For example, a lot of banner networks have added view-based conversion to their metrics and some are presenting it as if they are somehow responsible for those conversions simply because an ad they served set a cookie on the viewer's browser. It doesn't even mean the person saw the ad (e.g., if it was below the fold of the browser page). Furthermore, if you're running run of network (RON) ads across the Web, chances are that a huge percentage of Web site users will be exposed to your banners and get a view-based cookie set on their browser. When they later come to your site via a direct hit, paid search ad, or any other way and convert, that network adds a conversion or action to its total and takes credit for it. This leads to a couple of very disturbing and distorting data points.
First it grossly inflates the network's report conversions and ROI (define). I've taken over many accounts where a client had raved about a network's conversion/ROI success. As soon as I showed them how to drill down on the conversions to take out the view-based conversions, the whole story changed. It wasn't good news, but it was critical to show the real picture. Agencies, sites, or networks shouldn't take credit for view-based conversions in the same way they take credit for click-based (where the banner was actually clicked on) conversions.
Second, when you count view-based conversion the same as click-based conversion, you can end up double-counting conversion when you bring all your data together into a consolidated dashboard. (I'll explore this next time.)
Remember: don't count view-based conversion as conversions! View-based conversions are an indicator of banner advertising's influence on a consumer's propensity to convert, and the conversions you see being reported on shouldn't be part of your total conversions -- real conversions should have some sort of source click attached to it.
Be sure to read my next column when we'll continue this important discussion. Of course, reach out to me with your comments!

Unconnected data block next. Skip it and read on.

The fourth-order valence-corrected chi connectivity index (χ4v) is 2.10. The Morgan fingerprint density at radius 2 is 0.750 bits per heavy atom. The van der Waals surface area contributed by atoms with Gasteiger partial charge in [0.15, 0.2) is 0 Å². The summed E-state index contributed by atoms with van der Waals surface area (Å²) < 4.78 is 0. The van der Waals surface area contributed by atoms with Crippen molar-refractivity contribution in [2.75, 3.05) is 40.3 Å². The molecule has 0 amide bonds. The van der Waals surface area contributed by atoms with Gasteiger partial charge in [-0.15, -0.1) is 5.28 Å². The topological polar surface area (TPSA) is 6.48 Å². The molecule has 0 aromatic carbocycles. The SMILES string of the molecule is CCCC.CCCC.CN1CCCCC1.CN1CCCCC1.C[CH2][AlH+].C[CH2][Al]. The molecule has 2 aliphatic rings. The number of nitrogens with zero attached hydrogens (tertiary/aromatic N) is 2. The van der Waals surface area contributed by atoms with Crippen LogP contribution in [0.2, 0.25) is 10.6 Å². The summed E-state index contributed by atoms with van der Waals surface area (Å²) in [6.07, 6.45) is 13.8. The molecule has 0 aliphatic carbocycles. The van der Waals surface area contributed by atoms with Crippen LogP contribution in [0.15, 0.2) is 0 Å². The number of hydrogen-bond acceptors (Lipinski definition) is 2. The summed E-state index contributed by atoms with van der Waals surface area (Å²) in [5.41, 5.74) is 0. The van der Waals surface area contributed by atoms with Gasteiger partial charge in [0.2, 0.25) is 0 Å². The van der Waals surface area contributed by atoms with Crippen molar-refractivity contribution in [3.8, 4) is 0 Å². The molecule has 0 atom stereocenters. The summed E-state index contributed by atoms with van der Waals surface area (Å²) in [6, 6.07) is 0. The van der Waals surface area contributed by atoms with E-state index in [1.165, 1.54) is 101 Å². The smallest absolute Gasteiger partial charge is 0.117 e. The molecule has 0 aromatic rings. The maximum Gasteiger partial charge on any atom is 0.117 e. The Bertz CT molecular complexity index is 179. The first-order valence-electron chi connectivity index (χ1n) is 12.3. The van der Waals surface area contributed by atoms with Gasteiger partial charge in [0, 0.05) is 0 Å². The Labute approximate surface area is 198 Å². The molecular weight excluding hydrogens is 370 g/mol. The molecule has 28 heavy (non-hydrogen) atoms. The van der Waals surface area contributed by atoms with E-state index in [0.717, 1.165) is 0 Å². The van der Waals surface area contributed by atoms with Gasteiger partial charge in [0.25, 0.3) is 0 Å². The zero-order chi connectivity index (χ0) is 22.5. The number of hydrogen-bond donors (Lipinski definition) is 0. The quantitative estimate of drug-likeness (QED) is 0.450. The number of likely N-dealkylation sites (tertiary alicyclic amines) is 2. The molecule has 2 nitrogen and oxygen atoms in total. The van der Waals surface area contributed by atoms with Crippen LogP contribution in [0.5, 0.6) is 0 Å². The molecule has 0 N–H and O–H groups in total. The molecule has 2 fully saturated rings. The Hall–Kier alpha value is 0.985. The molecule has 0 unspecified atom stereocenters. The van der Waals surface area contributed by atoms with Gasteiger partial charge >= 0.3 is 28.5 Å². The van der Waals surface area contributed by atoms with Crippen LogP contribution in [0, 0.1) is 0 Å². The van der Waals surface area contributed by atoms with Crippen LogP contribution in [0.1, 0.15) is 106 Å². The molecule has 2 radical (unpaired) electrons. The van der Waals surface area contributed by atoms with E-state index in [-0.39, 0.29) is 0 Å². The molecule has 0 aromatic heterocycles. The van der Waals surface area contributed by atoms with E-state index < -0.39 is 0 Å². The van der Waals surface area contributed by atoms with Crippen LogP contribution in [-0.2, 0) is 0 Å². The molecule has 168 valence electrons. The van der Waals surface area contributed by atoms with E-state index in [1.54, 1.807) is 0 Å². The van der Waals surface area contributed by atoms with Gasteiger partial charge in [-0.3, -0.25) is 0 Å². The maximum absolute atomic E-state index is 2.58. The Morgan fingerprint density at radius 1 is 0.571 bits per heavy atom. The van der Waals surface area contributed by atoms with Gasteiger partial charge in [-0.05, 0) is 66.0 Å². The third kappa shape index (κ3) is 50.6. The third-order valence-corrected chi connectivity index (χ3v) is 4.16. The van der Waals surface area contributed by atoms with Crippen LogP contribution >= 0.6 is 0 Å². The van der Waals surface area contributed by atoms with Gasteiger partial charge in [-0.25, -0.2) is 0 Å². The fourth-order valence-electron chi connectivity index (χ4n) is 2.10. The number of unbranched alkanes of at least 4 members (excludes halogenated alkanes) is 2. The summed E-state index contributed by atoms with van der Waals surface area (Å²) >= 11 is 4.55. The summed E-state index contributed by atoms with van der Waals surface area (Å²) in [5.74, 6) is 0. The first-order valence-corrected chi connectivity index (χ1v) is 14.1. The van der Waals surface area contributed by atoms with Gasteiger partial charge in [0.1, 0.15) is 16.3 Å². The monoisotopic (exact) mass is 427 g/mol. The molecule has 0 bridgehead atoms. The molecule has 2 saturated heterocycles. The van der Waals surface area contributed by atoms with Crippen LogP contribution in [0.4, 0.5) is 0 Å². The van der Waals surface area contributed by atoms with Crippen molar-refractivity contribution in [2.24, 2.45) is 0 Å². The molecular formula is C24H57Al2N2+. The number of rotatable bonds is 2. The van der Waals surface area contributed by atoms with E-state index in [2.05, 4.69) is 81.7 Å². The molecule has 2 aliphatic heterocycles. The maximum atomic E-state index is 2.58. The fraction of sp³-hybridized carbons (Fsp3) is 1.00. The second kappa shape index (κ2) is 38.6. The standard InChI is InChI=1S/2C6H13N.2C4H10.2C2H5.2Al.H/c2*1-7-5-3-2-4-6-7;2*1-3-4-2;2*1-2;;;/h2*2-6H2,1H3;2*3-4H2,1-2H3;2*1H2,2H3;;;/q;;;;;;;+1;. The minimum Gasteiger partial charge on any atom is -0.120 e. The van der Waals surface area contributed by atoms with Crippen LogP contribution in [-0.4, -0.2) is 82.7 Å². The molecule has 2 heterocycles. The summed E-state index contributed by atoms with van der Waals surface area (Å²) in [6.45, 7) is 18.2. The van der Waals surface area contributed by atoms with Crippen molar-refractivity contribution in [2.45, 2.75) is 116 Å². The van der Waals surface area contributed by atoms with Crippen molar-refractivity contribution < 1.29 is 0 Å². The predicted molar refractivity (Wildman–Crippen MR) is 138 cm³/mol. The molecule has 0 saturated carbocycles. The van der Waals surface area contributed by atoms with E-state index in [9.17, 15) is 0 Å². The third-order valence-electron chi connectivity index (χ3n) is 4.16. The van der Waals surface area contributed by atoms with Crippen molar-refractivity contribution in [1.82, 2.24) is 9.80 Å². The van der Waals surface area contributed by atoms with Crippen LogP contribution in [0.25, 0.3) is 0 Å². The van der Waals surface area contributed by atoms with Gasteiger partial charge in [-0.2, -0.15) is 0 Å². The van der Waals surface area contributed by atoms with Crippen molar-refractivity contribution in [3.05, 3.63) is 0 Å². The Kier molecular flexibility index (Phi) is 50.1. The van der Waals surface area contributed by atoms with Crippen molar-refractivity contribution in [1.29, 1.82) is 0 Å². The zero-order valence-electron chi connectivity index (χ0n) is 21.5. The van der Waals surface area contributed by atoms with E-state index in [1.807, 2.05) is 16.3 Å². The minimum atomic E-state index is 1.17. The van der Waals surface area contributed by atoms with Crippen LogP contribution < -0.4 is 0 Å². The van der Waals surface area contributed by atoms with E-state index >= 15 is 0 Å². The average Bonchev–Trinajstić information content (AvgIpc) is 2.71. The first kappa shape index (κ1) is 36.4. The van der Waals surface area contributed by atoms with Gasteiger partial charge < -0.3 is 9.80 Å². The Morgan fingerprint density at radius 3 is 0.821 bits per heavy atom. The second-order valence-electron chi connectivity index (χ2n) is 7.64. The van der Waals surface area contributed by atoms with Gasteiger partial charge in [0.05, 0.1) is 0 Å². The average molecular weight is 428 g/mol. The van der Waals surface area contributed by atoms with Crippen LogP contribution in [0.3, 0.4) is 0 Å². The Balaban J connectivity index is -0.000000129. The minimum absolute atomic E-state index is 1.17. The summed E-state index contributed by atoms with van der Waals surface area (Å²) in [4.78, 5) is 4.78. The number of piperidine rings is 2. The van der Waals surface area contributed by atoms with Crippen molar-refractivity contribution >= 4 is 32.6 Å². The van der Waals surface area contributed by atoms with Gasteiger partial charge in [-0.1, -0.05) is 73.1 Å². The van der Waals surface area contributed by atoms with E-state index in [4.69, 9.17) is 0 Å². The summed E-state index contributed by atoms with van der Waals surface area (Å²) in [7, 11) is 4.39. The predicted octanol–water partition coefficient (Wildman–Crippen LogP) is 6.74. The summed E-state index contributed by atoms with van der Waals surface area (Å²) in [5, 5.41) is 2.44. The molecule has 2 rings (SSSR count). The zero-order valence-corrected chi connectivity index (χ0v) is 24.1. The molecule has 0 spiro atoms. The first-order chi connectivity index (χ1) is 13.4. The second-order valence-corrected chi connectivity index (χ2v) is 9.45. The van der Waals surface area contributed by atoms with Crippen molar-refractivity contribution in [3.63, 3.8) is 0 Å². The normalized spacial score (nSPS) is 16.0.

Meet Harry at Search Engine Strategies New York March 23-27 at the Hilton New York. The only major search marketing conference and expo on the East Coast, SES New York will be packed with more than 70 sessions, including a ClickZ track, plus networking events, parties, training days, and more than 150 exhibitors.
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As founder and CEO of Overdrive, Harry Gold is the architect and conductor behind the company's ROI-driven programs. His primary mission is to create innovative marketing programs based on real-world success and to ensure the marketing and technology practices that drive those successes are continually institutionalized into the culture and methods of the agency. What excites him is the knowledge that Overdrive's collaborative environment has created a company of online media, SEM, and online behavioral experts who drive success for the clients and companies they serve. Overdrive serves a diverse base of B2B and B2C clients that demand a high level of accountability and ROI from their online programs and campaigns.
Harry started his career in 1995 when he founded online marketing firm Interactive Promotions, serving such clients as Microsoft, "The Financial Times," the Hard Rock Cafe, and the City of Boston. Since then, he has been at the forefront of online branding and channel creation, developing successful Web and search engine-based marketing programs for various agencies and Fortune 500 companies.
Harry is a frequent lecturer on SEM and online media for The New England Direct Marketing Association; Ad Club; the University of Massachusetts, Boston; Harvard University; and Boston University.